In contrast to CBERA, which is permanent, the CBTPA benefits by statute expire on September 30, 2008, or upon entry into force of the Free Trade Area of the Americas (FTAA) or another free trade agreement between the United States and a beneficiary country, whichever comes first.

Trade Act of 2002 Preferences

The Trade Act of 2002 amended the CBERA to grant additional benefits to Caribbean Basin apparel products. Specifically, these changes permitted the use of U.S. and regional knit-toshape components in eligible apparel articles. The Act also grants preferences to hybrid articles, which are articles that contain U.S. and regional components, and specified that both fabric and knit-to-shape components may be used in eligible articles. In addition, the Act substantially increased the annual quantitative limit for eligible knit apparel articles and nearly doubled the separate limits for t-shirts. The Act also added a requirement, effective September 1, 2002, that for apparel assembled in the region from U.S. knit or woven fabrics, all dyeing, printing, and finishing must be done in the United States.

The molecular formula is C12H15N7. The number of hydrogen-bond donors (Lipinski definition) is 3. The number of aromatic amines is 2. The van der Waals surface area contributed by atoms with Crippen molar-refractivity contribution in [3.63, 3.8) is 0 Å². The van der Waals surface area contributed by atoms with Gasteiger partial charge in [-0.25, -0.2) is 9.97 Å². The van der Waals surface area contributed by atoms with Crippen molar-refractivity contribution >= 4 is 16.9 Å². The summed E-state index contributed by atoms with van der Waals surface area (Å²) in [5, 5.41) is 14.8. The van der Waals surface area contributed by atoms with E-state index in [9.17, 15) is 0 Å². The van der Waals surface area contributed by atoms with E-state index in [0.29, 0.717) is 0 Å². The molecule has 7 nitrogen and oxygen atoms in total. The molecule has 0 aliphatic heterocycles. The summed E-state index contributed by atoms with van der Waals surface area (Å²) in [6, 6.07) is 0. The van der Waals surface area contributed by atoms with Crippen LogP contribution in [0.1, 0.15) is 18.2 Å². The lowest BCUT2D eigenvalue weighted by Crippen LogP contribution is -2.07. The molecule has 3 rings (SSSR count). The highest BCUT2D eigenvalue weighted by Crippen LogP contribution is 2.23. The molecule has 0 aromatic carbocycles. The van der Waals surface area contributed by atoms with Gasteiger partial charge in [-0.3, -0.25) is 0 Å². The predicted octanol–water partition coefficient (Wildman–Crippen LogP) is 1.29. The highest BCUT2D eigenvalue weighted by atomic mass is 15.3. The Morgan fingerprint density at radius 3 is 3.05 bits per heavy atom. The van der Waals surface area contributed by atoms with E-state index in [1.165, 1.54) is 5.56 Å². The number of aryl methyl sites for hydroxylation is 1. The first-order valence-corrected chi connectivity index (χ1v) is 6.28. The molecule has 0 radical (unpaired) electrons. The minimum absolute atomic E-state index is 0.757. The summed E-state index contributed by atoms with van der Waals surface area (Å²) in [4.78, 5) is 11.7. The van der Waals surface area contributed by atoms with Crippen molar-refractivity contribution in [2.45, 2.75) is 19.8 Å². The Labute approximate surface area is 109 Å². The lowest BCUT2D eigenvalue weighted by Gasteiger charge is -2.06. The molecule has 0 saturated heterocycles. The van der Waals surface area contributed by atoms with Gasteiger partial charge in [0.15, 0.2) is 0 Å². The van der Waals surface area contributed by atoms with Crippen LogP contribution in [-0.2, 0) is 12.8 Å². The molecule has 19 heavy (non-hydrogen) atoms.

HOPE Act of 2006

The Haitian Hemispheric Opportunity through Partnership Encouragement Act of 2006 (HOPE Act) makes Haiti eligible for new trade benefits, in addition to those it currently receives under CBI. Under CBTPA, apparel imports from Haiti qualified for duty-free treatment only if they were made from U.S. or Haitian fabric. However, the HOPE Act also allows apparel imports from Haiti to enter the United States duty free if at least 50 percent of the value of inputs and/or costs of processing are from any combination of U.S., FTA partner countries, and regional preference program partner countries. The quantity of apparel eligible for duty-free treatment under this provision is subject to a limit in the first year equivalent to one percent of overall U.S. apparel imports. This limit will expand gradually over five years, reaching two percent in the fifth year.